Outdoor Research Bugout Rocky Mountain High Gaiters

Serious outdoor adventures require serious outdoor gear. If you’re planning a multi-day wilderness trek or a hunt that involves bushwhacking, Outdoor Research’s Bugout Rocky Mountain High Gaiters are built to protect you from the worst insect bites. The full-coverage design of these men’s leg gaiters physically keeps ticks and other biters off your lower extremities, while baked-in Insect Shield tech repels them before they decide to crawl or land on you in the first place.

L.L. Bean Adults' No Fly Zone Boonie Hat isolated on a plain white background.
L.L. Bean

L.L. Bean Adults’ No Fly Zone Boonie Hat

Protecting your dome in the great outdoors is paramount. L.L. Bean’s aptly named No Fly Zone Boonie Hat is purpose-built for your favorite outdoor adventures. With a synthetic blend of 71% nylon / 29% polyester, it’s lightweight, quick-drying, and extremely comfy. The UPF 50+ fabric protects your precious face from harmful UV rays. Plus, it’s infused with permethrin to minimize insect bites from mosquitos, no-see-ums, and other bitey bugs.

Insect Shield Lightweight Hiker Sock (in Charcoal Gray) against a plain white background.
Insect Shield

Insect Shield Lightweight Hiker Socks

Tall grass plus overexposed skin is the perfect combination for biting critters to find their way onto your ankles and legs. Insect Shield’s Lightweight Hiker Socks are three-season socks made of ultra-soft viscose fibers to reduce friction (and, therefore, blisters). But the best part is that they’re infused with EPA-registered permethrin to keep the worst offenders away.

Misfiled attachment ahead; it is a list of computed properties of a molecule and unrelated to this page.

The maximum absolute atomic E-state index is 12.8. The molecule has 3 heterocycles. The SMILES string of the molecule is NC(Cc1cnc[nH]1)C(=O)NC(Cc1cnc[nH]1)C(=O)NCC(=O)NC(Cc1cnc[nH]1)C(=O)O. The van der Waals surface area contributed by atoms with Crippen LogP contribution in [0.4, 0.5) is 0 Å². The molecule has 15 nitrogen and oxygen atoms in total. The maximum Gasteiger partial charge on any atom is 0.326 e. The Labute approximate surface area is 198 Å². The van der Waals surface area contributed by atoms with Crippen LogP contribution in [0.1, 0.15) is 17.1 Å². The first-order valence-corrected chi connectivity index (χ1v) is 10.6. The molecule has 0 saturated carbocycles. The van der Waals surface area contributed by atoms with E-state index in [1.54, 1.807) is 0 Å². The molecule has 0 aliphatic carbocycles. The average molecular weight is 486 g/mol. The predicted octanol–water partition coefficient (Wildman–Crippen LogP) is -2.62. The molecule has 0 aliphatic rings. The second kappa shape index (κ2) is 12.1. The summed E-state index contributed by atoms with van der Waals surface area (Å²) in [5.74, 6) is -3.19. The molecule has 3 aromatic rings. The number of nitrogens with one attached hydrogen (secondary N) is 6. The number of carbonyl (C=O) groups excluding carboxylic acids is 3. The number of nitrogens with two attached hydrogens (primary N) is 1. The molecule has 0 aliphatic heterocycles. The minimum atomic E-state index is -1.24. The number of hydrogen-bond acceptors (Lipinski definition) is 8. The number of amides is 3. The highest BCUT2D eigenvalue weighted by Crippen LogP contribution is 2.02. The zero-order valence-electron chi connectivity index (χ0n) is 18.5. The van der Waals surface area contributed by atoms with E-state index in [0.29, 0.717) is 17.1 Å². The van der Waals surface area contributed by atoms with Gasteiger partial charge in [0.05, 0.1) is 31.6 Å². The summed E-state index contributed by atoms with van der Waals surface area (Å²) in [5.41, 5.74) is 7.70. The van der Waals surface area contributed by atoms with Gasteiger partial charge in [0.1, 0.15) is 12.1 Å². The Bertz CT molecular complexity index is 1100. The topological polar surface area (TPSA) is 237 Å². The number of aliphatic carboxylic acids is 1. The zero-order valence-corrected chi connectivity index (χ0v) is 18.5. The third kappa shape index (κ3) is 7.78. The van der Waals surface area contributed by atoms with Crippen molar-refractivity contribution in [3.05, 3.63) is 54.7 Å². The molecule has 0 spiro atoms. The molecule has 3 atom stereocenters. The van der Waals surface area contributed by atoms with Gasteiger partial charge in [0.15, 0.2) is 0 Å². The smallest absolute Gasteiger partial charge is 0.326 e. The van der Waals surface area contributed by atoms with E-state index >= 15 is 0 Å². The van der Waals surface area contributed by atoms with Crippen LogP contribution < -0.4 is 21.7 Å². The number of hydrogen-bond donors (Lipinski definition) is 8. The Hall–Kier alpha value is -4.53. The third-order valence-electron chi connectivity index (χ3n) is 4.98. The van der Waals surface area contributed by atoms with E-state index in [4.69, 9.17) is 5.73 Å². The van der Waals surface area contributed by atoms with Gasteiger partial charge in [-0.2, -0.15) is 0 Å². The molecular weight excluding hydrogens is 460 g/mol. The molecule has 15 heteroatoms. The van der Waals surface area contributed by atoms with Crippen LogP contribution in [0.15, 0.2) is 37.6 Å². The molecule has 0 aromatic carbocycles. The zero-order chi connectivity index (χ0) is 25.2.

Buff CoolNet UV+ Insect Shield Multifunctional Neckwear (in Solid Jungle) on a plain white background.

Buff CoolNet UV+ Insect Shield Multifunctional Neckwear

If you’re looking for the versatility of an old-school bandana with UV and insect-repellent tech built in, Buff’s CoolNet is your man. Like all of the company’s neckwear, it can be worn in a dozen different ways: As a hat, a balaclava, a neck gaiter, a face mask — you get the picture. This model is made with 100% recycled REPREVE performance microfiber with UPF 50% sun protection and Insect Shield tech to boot.

Remember: Head-to-toe coverage is the best defense against insect bites (and all the potential diseases that they can bring). Also, any of your best outdoor gear can be made insect-repellent by buying a and applying it according to the directions. It’s inexpensive, effective, and guaranteed to provide peace of mind the next time you’re out in the wild surrounded by bitey bugs.

Editors' Recommendations

Mike Richard
Mike Richard has traveled the world since 2008. He's kayaked in Antarctica, tracked endangered African wild dogs in South…